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Natural Induction and Conceptual Clustering: A Review of Applications

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dc.contributor.author Michalski, Ryszard S.
dc.contributor.author Kaufman, Kenneth A.
dc.contributor.author Pietrzykowski, Jaroslaw
dc.contributor.author Wojtusiak, Janusz
dc.contributor.author Mitchell, Scott
dc.contributor.author Seeman, Doug
dc.date.accessioned 2006-11-03T18:17:35Z
dc.date.available 2006-11-03T18:17:35Z
dc.date.issued 2006-06 en_US
dc.identifier.citation Michalski, R. S., Kaufman, K., Pietrzykowski, J., Wojtusiak, J., Mitchell, S. and Seeman, W.D., "Natural Induction and Conceptual Clustering: A Review of Applications," Reports of the Machine Learning and Inference Laboratory, MLI 06-3, George Mason University, Fairfax, VA, June, 2006 (Updated: August 23, 2006). en_US
dc.identifier.uri https://hdl.handle.net/1920/1497
dc.description.abstract Natural induction and conceptual clustering are two methodologies pioneered by the GMU Machine Learning and Inference Laboratory for discovering conceptual relationships in data, and presenting them in the forms easy for people to interpret and understand. The first methodology is for supervised learning (learning from examples) and the second for unsupervised learning (clustering). Examples of their application to a wide range of practical domains are presented, including bioinformatics, medicine, agriculture, volcanology, demographics, intrusion detection and computer user modeling, manufacturing, civil engineering, optimization of functions of very large number of variables (100-1000), design of complex engineering systems, tax fraud detection, and musicology. Most of the results were obtained by applying our recent natural induction program, AQ21, which is downloadable from http://www.mli.gmu.edu/msoftware.html. To give the Reader a quick insight into differences between natural induction implemented in AQ21 and some well-known learning methods, such as those implemented in C4.5, RIPPER, and CN2, as well as between conceptual clustering and conventional clustering, Sections 15 and 16 describe results from applying all these methods to very simple, designed problems.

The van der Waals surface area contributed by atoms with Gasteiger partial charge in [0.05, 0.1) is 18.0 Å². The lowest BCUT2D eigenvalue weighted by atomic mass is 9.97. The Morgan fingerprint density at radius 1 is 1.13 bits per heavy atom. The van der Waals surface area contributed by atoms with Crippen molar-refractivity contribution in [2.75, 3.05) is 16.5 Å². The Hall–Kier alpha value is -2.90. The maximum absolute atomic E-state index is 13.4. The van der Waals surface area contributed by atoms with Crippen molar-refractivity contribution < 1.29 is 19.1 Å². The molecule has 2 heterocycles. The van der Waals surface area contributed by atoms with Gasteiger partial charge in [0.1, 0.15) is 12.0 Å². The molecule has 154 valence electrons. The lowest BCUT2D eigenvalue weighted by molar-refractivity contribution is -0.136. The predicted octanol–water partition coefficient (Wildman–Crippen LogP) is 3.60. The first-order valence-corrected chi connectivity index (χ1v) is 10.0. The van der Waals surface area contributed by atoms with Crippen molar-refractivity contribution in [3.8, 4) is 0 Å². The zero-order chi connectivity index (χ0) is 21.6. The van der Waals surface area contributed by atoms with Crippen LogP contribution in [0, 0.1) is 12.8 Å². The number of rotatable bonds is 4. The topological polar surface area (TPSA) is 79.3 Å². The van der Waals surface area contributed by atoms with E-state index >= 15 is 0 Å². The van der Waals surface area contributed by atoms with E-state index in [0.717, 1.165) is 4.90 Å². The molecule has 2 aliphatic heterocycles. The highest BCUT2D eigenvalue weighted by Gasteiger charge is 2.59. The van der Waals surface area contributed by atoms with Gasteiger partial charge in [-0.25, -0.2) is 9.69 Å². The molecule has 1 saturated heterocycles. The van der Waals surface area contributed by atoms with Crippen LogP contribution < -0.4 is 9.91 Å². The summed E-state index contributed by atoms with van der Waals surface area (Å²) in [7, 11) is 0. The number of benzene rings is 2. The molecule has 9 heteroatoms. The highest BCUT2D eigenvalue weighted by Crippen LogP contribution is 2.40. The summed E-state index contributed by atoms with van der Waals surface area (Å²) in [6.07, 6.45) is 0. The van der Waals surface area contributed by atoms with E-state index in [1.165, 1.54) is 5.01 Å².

dc.description.sponsorship The Laboratory's research has been supported in part by the National Science Foundation under Grants No. IIS-9906858 and IIS-0097476, and in part by the UMBC/LUCITE #32 grant. In a few cases, presented results have been obtained under earlier funding from the National Science Foundation, the Office of Naval Research, or the Defense Advanced Research Projects Agency. en_US
dc.format.extent 3504 bytes
dc.format.extent 509454 bytes
dc.format.mimetype text/xml
dc.format.mimetype application/pdf
dc.language.iso en_US en_US
dc.relation.ispartofseries P 06-3 en_US
dc.relation.ispartofseries MLI 06-3 en_US
dc.subject data mining en_US
dc.subject Machine learning en_US
dc.subject natural induction en_US
dc.subject cluster analysis en_US
dc.subject conceptual clustering en_US
dc.title Natural Induction and Conceptual Clustering: A Review of Applications en_US
dc.type Technical report en_US


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